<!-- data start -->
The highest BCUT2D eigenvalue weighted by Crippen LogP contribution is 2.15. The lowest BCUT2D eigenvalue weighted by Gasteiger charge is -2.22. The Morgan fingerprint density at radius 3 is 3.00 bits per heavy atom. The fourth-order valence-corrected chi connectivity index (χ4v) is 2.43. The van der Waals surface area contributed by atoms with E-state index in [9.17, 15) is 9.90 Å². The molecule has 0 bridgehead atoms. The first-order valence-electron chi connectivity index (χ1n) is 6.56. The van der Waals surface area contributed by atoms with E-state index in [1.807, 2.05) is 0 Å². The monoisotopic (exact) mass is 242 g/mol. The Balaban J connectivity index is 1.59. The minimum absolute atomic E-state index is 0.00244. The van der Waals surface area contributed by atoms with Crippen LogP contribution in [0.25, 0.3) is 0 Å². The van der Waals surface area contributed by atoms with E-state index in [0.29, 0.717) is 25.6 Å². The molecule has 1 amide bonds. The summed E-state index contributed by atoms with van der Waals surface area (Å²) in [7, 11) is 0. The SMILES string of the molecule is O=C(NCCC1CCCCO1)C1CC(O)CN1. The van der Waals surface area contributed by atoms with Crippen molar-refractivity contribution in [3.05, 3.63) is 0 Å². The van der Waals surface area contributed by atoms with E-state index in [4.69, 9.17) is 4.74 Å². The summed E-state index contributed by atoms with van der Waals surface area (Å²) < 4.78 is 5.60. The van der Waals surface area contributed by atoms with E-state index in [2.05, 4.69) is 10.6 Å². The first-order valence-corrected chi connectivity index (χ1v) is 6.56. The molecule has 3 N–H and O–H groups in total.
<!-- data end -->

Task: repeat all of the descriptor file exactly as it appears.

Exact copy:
The highest BCUT2D eigenvalue weighted by Crippen LogP contribution is 2.15. The lowest BCUT2D eigenvalue weighted by Gasteiger charge is -2.22. The Morgan fingerprint density at radius 3 is 3.00 bits per heavy atom. The fourth-order valence-corrected chi connectivity index (χ4v) is 2.43. The van der Waals surface area contributed by atoms with E-state index in [9.17, 15) is 9.90 Å². The molecule has 0 bridgehead atoms. The first-order valence-electron chi connectivity index (χ1n) is 6.56. The van der Waals surface area contributed by atoms with E-state index in [1.807, 2.05) is 0 Å². The monoisotopic (exact) mass is 242 g/mol. The Balaban J connectivity index is 1.59. The minimum absolute atomic E-state index is 0.00244. The van der Waals surface area contributed by atoms with Crippen LogP contribution in [0.25, 0.3) is 0 Å². The van der Waals surface area contributed by atoms with E-state index in [0.29, 0.717) is 25.6 Å². The molecule has 1 amide bonds. The summed E-state index contributed by atoms with van der Waals surface area (Å²) in [7, 11) is 0. The SMILES string of the molecule is O=C(NCCC1CCCCO1)C1CC(O)CN1. The van der Waals surface area contributed by atoms with Crippen molar-refractivity contribution in [3.05, 3.63) is 0 Å². The van der Waals surface area contributed by atoms with E-state index in [4.69, 9.17) is 4.74 Å². The summed E-state index contributed by atoms with van der Waals surface area (Å²) < 4.78 is 5.60. The van der Waals surface area contributed by atoms with E-state index in [2.05, 4.69) is 10.6 Å². The first-order valence-corrected chi connectivity index (χ1v) is 6.56. The molecule has 3 N–H and O–H groups in total.